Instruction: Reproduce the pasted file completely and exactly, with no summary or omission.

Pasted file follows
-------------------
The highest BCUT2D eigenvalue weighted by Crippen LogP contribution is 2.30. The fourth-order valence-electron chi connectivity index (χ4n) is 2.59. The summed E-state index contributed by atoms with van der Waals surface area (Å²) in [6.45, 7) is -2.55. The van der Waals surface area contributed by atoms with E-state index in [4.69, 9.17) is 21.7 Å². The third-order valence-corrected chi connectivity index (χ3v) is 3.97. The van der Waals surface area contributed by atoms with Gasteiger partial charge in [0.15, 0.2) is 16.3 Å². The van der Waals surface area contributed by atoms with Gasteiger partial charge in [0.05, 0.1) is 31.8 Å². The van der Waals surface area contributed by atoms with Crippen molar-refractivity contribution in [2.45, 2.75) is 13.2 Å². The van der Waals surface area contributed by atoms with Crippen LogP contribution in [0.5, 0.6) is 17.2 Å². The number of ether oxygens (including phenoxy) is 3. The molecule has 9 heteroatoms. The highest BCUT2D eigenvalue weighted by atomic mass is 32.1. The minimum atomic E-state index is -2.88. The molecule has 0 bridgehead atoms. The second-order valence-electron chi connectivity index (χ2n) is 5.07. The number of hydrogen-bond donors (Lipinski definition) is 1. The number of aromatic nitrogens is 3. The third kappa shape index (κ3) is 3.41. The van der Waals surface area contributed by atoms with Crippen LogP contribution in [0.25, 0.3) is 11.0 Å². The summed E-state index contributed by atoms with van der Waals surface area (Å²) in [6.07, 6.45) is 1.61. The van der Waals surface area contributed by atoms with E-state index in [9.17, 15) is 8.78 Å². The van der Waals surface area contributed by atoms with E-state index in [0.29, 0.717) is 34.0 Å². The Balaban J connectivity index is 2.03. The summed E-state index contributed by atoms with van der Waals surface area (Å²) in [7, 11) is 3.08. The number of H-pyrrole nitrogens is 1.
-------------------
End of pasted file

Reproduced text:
The highest BCUT2D eigenvalue weighted by Crippen LogP contribution is 2.30. The fourth-order valence-electron chi connectivity index (χ4n) is 2.59. The summed E-state index contributed by atoms with van der Waals surface area (Å²) in [6.45, 7) is -2.55. The van der Waals surface area contributed by atoms with E-state index in [4.69, 9.17) is 21.7 Å². The third-order valence-corrected chi connectivity index (χ3v) is 3.97. The van der Waals surface area contributed by atoms with Gasteiger partial charge in [0.15, 0.2) is 16.3 Å². The van der Waals surface area contributed by atoms with Gasteiger partial charge in [0.05, 0.1) is 31.8 Å². The van der Waals surface area contributed by atoms with Crippen molar-refractivity contribution in [2.45, 2.75) is 13.2 Å². The van der Waals surface area contributed by atoms with Crippen LogP contribution in [0.5, 0.6) is 17.2 Å². The number of ether oxygens (including phenoxy) is 3. The molecule has 9 heteroatoms. The highest BCUT2D eigenvalue weighted by atomic mass is 32.1. The minimum atomic E-state index is -2.88. The molecule has 0 bridgehead atoms. The second-order valence-electron chi connectivity index (χ2n) is 5.07. The number of hydrogen-bond donors (Lipinski definition) is 1. The number of aromatic nitrogens is 3. The third kappa shape index (κ3) is 3.41. The van der Waals surface area contributed by atoms with Crippen LogP contribution in [0.25, 0.3) is 11.0 Å². The summed E-state index contributed by atoms with van der Waals surface area (Å²) in [6.07, 6.45) is 1.61. The van der Waals surface area contributed by atoms with E-state index in [9.17, 15) is 8.78 Å². The van der Waals surface area contributed by atoms with E-state index in [0.29, 0.717) is 34.0 Å². The Balaban J connectivity index is 2.03. The summed E-state index contributed by atoms with van der Waals surface area (Å²) in [7, 11) is 3.08. The number of H-pyrrole nitrogens is 1.